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Abilify FDA Alerts

The FDA Alert(s) below may be specifically about Abilify or relate to a group or class of drugs which include Abilify (aripiprazole).

MedWatch Safety Alerts are distributed by the FDA and published by Drugs.com. Following is a list of possible medication recalls, market withdrawals, alerts and warnings. For the latest FDA MedWatch alerts, go here.

Recent FDA Alert(s) for aripiprazole

Aripiprazole (Abilify, Abilify Maintena, Aristada): Drug Safety Communication - FDA Warns About New Impulse-control Problems

May 3, 2016

Audience: Psychiatry, Internal Medicine, Patient

ISSUE: FDA is warning that compulsive or uncontrollable urges to gamble, binge eat, shop, and have sex have been reported with the use of the antipsychotic drug aripiprazole (Abilify, Abilify Maintena, Aristada, and generics). These uncontrollable urges were reported to have stopped when the medicine was discontinued or the dose was reduced. These impulse-control problems are rare, but they may result in harm to the patient and others if not recognized. 

Although pathological gambling is listed as a reported side effect in the current aripiprazole drug labels, this description does not entirely reflect the nature of the impulse-control risk FDA identified. In addition, FDA has become aware of other compulsive behaviors associated with aripiprazole, such as compulsive eating, shopping, and sexual actions. These compulsive behaviors can affect anyone who is taking the medicine. As a result, FDA is adding new warnings about all of these compulsive behaviors to the drug labels and the patient Medication Guides for all aripiprazole products.

See the FDA Drug Safety Communication for additional information, including a Data Summary. 

BACKGROUND: Aripiprazole is used to treat certain mental disorders, including schizophrenia, bipolar disorder, Tourette’s disorder, and irritability associated with autistic disorder. It may also be used in combination with antidepressants to treat depression.  Aripiprazole can decrease hallucinations and other psychotic symptoms such as disorganized thinking. It can stabilize mood, improve depression, and decrease the tics of Tourette’s disorder.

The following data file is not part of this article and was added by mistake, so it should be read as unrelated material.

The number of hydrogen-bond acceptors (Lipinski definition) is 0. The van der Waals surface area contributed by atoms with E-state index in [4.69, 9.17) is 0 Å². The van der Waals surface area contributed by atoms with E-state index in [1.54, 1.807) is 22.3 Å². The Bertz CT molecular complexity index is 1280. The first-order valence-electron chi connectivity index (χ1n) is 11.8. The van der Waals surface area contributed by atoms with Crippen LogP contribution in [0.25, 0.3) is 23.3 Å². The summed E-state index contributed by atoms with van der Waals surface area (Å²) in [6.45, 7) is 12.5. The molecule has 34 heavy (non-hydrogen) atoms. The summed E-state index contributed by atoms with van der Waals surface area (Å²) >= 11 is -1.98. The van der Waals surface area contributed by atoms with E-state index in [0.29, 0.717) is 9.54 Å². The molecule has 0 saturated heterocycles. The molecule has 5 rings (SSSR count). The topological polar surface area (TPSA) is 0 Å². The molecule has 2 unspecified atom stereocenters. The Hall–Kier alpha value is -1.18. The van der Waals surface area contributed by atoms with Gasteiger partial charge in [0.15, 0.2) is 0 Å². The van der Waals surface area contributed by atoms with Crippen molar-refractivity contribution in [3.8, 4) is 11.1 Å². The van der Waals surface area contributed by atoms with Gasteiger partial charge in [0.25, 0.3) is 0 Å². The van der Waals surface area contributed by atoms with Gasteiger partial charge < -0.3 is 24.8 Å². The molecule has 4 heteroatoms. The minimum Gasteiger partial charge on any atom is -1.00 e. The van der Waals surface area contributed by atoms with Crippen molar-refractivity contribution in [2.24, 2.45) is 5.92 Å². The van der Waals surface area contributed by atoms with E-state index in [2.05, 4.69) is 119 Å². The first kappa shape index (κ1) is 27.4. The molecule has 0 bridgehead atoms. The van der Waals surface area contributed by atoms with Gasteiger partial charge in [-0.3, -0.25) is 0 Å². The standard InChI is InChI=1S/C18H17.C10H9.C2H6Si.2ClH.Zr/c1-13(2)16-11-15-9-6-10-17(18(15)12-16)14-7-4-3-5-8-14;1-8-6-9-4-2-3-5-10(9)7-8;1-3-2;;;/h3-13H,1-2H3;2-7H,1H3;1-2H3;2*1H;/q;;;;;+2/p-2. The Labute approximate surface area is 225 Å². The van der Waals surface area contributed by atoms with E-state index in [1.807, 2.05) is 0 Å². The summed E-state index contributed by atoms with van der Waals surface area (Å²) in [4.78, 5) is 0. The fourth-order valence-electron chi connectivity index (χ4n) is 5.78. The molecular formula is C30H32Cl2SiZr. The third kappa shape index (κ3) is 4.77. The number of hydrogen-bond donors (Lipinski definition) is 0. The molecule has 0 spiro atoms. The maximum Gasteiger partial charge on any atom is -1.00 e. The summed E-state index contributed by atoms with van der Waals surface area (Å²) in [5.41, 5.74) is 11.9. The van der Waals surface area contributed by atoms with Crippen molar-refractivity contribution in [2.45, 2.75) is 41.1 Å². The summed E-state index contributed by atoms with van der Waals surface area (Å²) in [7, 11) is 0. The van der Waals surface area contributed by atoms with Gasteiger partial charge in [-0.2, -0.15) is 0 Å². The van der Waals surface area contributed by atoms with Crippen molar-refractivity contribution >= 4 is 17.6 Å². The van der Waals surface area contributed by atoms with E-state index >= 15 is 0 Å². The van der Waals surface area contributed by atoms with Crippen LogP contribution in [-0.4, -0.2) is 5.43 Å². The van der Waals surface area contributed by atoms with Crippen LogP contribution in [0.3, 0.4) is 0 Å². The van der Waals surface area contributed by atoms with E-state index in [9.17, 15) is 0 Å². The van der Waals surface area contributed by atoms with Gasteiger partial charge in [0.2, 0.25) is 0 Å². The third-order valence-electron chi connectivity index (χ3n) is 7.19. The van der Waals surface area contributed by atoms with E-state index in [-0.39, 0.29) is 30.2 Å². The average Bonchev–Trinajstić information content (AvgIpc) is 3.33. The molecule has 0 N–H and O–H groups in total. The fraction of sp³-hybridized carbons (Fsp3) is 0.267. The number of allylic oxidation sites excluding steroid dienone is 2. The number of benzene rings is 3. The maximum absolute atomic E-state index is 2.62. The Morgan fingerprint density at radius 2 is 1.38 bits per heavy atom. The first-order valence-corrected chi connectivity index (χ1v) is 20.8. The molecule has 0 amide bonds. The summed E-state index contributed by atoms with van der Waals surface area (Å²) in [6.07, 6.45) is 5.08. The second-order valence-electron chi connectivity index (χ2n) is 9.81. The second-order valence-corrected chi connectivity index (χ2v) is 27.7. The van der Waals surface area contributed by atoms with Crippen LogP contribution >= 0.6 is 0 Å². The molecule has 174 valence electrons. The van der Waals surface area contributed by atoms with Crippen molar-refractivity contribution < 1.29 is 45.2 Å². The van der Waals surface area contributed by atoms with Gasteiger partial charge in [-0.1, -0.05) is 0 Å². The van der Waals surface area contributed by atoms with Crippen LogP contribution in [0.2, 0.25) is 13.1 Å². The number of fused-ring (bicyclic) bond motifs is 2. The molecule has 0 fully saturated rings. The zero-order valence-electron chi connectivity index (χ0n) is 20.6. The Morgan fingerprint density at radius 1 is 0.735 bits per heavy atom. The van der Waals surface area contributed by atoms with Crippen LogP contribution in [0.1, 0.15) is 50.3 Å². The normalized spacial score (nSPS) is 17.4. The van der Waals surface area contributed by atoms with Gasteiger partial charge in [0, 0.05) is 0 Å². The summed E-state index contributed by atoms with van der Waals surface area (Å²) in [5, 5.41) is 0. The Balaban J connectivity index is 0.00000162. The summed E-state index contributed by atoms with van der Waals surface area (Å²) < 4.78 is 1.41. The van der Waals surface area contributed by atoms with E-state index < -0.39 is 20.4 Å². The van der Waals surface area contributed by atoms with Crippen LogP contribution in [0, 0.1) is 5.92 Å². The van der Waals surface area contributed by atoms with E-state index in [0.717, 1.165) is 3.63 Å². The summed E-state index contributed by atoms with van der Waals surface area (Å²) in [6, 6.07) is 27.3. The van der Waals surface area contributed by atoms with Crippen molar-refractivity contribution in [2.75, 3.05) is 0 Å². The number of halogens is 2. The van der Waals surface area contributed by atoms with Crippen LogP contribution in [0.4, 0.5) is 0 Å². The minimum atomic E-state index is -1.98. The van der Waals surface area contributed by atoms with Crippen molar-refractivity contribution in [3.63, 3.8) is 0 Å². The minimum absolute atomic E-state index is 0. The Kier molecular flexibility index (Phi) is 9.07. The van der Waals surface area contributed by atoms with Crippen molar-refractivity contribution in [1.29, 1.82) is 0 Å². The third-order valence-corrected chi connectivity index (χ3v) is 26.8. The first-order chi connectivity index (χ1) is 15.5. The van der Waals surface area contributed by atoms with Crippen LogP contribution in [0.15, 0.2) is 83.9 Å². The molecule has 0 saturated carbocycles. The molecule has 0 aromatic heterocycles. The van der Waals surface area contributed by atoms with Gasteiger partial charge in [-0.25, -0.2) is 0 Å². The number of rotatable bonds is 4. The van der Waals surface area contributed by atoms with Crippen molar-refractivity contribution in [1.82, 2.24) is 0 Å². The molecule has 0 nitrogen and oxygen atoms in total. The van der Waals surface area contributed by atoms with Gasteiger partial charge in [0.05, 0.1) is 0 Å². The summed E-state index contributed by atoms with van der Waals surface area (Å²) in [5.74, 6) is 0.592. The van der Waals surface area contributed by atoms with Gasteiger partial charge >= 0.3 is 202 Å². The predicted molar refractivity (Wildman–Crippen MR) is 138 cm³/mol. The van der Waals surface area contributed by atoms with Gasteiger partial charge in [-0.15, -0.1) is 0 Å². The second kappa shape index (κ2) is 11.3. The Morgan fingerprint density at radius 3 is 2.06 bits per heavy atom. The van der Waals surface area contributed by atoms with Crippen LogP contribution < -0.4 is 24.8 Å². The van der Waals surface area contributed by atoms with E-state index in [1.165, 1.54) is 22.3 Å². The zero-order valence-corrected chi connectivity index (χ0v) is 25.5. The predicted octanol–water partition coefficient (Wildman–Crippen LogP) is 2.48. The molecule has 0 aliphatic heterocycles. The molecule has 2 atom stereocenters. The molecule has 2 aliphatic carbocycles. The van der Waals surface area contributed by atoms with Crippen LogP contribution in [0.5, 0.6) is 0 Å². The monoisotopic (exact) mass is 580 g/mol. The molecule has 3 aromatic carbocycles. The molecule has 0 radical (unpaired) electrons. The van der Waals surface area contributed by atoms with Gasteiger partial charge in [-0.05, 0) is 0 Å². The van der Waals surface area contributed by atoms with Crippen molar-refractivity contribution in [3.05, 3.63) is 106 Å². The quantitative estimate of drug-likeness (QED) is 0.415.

RECOMMENDATION: Health care professionals should make patients and caregivers aware of the risk of these uncontrollable urges when prescribing aripiprazole, and specifically ask patients about any new or increasing urges while they are being treated with aripiprazole. Closely monitor for new or worsening uncontrollable urges in patients at higher risk for impulse-control problems.  These include those with a personal or family history of obsessive-compulsive disorder, impulse-control disorder, bipolar disorder, impulsive personality, alcoholism, drug abuse, or other addictive behaviors.  Consider reducing the dose or stopping the medicine if such urges develop.

Patients and caregivers should be alert for uncontrollable and excessive urges and behaviors while taking aripiprazole. It is important to talk with a health care professional as soon as possible if you or a family member experiences any of these uncontrollable urges, in order to prevent or limit possible harm.  Patients should not suddenly stop taking their aripiprazole medicine without first talking to their health care professional.

See the FDA Drug Safety Communication for additional information for patients, caregivers, and health care professionals.

Healthcare professionals and patients are encouraged to report adverse events or side effects related to the use of these products to the FDA's MedWatch Safety Information and Adverse Event Reporting Program:

[05/03/2016 - Drug Safety Communication - FDA]
 

Antipsychotic drugs: Class Labeling Change - Treatment During Pregnancy and Potential Risk to Newborns

Feb 22, 2011

Audience: Psychiatry, OBGYN

Drugs include: Haldol, FazaClo, Fanapt, Clozaril, Risperdal, Zyprexa, Seroquel, Abilify, Geodon, Invega, Loxitane, Moban, Navane, Orap, Saphris, Stelazine, Thorazine, Symbyax